In a newly unearthed video from back in 2010, Black Lives Matter co-founder Patrisse Cullors, who’s made a name – and millions of dollars – as a professional activist, bragged about her book having once been compared to Chinese dictator Mao Tse-tung’s “Little Red Book.”
“I was speaking to this young person from Arizona who’s trying to fight SB 1070, and he grabbed a book and he said, ‘It’s like Mao’s Red Book.’ And I was like man, that’s what I was thinking, and it was just really cool to hear him make that connection, and I was like how about you buy 10 to 15 of these books and you all have like a youth organizing group where you talk about it and you really try to engage this.”
“I think I have a really important role in speaking to youth. Maybe it’s because I came in the movement at 17-and-a-half, so I have just a knack for knowing how to organize young people into this organization,” she continued in the video.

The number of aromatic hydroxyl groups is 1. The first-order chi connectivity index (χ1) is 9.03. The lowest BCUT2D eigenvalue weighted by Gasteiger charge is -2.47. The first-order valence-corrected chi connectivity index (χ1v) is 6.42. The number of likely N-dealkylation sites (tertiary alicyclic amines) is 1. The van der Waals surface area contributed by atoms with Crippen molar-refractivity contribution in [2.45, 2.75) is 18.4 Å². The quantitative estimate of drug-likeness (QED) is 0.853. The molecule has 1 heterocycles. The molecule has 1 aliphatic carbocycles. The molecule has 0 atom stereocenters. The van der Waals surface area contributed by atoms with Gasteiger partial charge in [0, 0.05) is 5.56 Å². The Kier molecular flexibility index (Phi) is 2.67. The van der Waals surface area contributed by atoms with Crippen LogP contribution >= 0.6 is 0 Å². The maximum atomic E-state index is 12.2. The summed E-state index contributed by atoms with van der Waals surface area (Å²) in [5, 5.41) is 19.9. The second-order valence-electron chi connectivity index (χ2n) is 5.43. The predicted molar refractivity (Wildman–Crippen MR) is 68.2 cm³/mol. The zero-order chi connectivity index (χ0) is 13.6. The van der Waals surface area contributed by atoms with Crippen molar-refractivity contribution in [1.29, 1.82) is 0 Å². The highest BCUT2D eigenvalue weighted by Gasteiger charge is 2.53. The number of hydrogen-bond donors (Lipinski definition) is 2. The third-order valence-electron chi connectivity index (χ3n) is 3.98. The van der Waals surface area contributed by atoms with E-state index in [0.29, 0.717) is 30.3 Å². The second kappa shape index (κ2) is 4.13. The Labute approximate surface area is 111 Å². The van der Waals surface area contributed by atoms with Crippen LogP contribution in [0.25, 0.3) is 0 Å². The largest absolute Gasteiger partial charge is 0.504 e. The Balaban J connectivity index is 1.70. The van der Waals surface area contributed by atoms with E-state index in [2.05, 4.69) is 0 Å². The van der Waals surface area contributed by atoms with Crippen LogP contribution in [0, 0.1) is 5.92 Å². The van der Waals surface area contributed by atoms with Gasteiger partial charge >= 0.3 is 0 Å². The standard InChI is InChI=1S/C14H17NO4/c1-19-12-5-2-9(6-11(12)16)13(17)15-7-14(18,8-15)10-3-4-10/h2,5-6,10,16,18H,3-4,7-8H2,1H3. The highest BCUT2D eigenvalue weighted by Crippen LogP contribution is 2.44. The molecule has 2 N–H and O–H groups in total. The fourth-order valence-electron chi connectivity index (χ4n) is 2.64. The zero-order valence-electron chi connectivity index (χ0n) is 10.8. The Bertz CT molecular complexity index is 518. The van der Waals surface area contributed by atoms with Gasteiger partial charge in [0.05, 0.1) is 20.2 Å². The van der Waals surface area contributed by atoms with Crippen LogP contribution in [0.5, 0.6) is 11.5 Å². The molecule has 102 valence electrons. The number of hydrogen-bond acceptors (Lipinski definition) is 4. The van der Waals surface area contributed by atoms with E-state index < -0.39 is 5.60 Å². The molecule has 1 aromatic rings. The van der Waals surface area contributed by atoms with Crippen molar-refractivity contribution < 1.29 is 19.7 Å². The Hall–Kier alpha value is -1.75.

BLM founder Patrisse Cullors, who describes herself as a “trained Marxist” said it’s “really cool” people think her new book “is like Mao’s Red Book” [from 2010] pic.twitter.com/ZjbJm63ort— Tom Elliott (@tomselliott) May 7, 2021
First compiled in the 1960s, the “Little Red Book” is a collection of quotes and speeches from China’s Communist Party Chairman Mao Tse-tung, during whose “Cultural Revolution” based on Leninist-Marxist ideals, historians estimate that tens of millions of people were persecuted on political grounds and anywhere from hundreds of thousands to tens of millions were killed. As many as 55 million more died in the massive famine triggered by Tse-tung’s forced shift from an agricultural Chinese society to an industrial one.
In the United States, the book was widely read and distributed by the Black Panthers in their violent crusade for civil rights. The book was also championed by militant groups like the Shining Path, the Brown Berets, the Weather Underground, the Black Liberation Army, and the Vietcong.
Ironically, given her self-proclaimed "trained Marxist" ideals and alleged devotion to social justice and equity, Cullors has recently come under fire for going on a house-buying spree and scooping up four homes worth a total of about $3.2 million, as well as for reportedly funneling hundreds of thousands of dollars' worth of business to a startup company owned by the father of her child.